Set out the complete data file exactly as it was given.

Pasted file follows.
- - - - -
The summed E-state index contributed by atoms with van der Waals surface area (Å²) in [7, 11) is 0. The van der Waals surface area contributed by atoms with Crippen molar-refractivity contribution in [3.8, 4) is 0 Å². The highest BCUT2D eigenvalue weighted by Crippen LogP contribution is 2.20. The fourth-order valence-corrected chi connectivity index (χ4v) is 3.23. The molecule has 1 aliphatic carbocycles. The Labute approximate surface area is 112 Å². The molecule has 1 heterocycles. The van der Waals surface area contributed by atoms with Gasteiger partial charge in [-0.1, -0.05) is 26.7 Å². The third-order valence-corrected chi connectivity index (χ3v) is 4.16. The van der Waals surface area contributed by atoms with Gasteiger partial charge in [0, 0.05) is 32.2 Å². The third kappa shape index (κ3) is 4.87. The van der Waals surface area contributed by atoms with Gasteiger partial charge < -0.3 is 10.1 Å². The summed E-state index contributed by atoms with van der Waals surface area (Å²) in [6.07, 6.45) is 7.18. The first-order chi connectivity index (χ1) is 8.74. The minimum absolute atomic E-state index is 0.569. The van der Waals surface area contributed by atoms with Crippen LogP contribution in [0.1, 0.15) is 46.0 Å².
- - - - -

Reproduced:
The summed E-state index contributed by atoms with van der Waals surface area (Å²) in [7, 11) is 0. The van der Waals surface area contributed by atoms with Crippen molar-refractivity contribution in [3.8, 4) is 0 Å². The highest BCUT2D eigenvalue weighted by Crippen LogP contribution is 2.20. The fourth-order valence-corrected chi connectivity index (χ4v) is 3.23. The molecule has 1 aliphatic carbocycles. The Labute approximate surface area is 112 Å². The molecule has 1 heterocycles. The van der Waals surface area contributed by atoms with Gasteiger partial charge in [-0.1, -0.05) is 26.7 Å². The third-order valence-corrected chi connectivity index (χ3v) is 4.16. The van der Waals surface area contributed by atoms with Gasteiger partial charge in [0, 0.05) is 32.2 Å². The third kappa shape index (κ3) is 4.87. The van der Waals surface area contributed by atoms with Gasteiger partial charge < -0.3 is 10.1 Å². The summed E-state index contributed by atoms with van der Waals surface area (Å²) in [6.07, 6.45) is 7.18. The first-order chi connectivity index (χ1) is 8.74. The minimum absolute atomic E-state index is 0.569. The van der Waals surface area contributed by atoms with Crippen LogP contribution in [0.1, 0.15) is 46.0 Å².